The prince and his US girlfriend Meghan Markle are expected to be given a set of Scottish titles following their wedding in May, and one of the suspected front-runners is earl and countess of Deloraine.
Deloraine is a territory centred around a burn of that name running down from a Selkirkshire hillside to join the Ettrick Water.
The earldom has been extinct for over 200 years, but its military links appear to make it an ideal candidate for the Queen’s grandson as he served nine years in the armed forces, as does the fact that three of its four holders have been called Henry.
McBookie.com puts Deloraine as 4-1 third favourite behind Ross, the 6-4 frontrunner, and Dumbarton at 3-1.
Wendy Bosberry-Scott, co-editor of the reference book Debrett’s Peerage and Baronetage, said: “The Scottish title Prince Harry receives is likely to be an earldom, but there are very few clues here.
“One potential candidate is Ross, but this was last held by Charles I, who was executed in 1649, so it may well be considered unlucky, but, at this point, it is merely speculation and many factors will have to be considered before a suitable title is chosen.”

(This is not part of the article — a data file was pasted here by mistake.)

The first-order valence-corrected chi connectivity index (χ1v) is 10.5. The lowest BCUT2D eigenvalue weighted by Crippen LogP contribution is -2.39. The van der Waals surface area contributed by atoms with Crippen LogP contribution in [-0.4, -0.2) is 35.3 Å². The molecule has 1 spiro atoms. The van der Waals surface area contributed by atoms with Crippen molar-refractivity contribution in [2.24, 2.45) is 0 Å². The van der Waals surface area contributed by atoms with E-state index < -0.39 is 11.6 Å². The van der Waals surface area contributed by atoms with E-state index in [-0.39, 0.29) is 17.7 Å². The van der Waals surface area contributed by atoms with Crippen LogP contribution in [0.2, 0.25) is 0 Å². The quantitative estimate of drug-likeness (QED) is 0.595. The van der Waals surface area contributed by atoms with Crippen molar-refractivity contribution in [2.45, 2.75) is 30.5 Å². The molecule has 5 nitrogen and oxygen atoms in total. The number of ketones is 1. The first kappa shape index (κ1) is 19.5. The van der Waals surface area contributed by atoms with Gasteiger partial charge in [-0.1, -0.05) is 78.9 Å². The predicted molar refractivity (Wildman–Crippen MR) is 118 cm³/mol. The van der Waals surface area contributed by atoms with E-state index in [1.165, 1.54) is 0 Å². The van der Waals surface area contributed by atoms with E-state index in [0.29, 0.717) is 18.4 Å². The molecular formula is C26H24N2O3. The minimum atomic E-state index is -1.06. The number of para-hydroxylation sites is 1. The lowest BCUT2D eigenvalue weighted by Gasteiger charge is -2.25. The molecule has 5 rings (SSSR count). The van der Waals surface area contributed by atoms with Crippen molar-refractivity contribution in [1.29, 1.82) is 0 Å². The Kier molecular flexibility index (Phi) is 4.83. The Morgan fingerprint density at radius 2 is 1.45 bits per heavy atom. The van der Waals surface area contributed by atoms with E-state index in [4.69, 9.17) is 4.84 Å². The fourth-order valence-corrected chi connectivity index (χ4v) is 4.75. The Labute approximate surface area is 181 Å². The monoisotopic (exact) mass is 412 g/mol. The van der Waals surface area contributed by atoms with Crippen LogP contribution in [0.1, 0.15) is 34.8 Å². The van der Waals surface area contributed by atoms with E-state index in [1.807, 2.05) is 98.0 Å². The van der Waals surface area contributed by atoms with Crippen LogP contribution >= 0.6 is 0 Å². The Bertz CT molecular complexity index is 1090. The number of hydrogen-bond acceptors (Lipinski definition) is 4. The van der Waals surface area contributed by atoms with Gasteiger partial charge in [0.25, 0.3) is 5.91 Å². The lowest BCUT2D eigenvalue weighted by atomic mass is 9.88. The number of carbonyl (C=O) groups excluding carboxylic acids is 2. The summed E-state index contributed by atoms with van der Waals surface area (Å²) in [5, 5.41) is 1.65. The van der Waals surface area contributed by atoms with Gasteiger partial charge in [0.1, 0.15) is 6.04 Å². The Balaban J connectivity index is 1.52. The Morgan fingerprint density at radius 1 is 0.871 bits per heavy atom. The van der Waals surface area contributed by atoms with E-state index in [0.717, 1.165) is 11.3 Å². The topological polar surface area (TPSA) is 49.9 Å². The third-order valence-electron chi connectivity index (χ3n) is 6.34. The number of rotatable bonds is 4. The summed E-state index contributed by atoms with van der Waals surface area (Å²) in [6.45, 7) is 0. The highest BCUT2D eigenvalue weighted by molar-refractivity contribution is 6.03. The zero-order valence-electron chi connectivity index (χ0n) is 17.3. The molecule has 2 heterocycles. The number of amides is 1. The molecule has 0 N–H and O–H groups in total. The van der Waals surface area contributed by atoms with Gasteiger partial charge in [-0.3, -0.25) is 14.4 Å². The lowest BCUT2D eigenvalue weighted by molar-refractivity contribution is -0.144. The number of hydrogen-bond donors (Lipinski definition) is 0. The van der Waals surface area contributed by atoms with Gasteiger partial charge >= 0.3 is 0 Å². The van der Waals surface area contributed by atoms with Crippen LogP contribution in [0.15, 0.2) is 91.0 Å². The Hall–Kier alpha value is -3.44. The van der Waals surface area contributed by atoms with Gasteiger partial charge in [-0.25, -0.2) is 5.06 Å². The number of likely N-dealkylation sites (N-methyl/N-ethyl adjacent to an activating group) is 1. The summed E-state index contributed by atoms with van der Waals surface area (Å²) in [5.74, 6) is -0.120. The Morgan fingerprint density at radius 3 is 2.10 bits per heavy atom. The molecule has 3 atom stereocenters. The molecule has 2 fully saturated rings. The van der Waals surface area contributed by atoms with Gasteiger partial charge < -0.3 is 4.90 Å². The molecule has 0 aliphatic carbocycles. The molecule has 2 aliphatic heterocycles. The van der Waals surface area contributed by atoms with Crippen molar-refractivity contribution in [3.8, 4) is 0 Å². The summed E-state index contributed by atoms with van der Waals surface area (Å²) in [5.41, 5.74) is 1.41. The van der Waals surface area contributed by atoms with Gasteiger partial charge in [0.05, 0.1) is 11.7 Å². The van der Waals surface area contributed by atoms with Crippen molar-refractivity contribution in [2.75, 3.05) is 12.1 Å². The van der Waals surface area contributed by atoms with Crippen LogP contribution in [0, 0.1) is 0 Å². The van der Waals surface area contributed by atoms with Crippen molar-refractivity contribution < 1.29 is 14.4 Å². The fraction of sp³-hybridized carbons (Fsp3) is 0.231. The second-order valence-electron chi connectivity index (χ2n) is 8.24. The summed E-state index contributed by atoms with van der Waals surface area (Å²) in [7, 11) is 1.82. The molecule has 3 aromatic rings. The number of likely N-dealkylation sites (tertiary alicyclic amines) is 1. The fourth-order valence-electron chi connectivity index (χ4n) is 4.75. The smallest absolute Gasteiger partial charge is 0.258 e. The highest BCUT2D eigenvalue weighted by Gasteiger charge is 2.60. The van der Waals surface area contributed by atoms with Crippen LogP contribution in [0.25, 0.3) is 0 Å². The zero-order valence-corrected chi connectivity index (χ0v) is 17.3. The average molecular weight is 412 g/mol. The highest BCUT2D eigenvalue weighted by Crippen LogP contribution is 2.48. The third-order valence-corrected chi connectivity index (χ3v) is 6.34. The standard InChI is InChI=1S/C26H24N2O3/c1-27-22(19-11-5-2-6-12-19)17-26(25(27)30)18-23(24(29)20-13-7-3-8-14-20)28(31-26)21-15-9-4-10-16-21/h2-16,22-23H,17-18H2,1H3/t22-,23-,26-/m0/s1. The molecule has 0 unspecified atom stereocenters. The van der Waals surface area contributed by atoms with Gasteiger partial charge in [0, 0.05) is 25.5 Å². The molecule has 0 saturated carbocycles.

In England, Harry, 33, and Meghan, 36, are expected to be known as the duke and duchess of Sussex, but the Queen also has to decide which Scottish titles to bestow on the pair.
Harry is likely to be made an earl rather than a duke, ensuring he doesn’t outrank brother William, Earl of Strathearn.
The Deloraine title was created in 1706 by Queen Anne for her cousin Henry Scott.
Other vacant earldoms for Buckingham Palace to choose from include Ormond at 7-1 and Forfar, near the late Queen Mother’s childhood home of Glamis Castle, at 8-1.
McBookie spokesman Paul Petrie said: “This might seem like a bit of royal pass-the-parcel, but actually a lot of thought and research goes into bestowing a title.
“There is history and prestige behind each one, and the Queen will be advised on what is the best fit for the couple and no doubt have her own ideas too.
“These titles are used officially when members of the royal family come to Scotland. It ensures we continue to have our own distinct identity within the United Kingdom and don’t just follow the lead from England.”
He added: “History may be pointing to Ross or Dumbarton, but the fact that the earls of Deloraine were largely military men called Henry is a remarkable coincidence, and its romantic motto – amo in Latin, meaning ‘I love’ – might just swing it if Harry and Meghan get a say in the matter.
“Then again, perhaps Forfar would be the perfect choice for a prince and his bridie.”
Other princes have their own Scottish titles, Charles being the Duke of Rothesay and Philip the Duke of Edinburgh.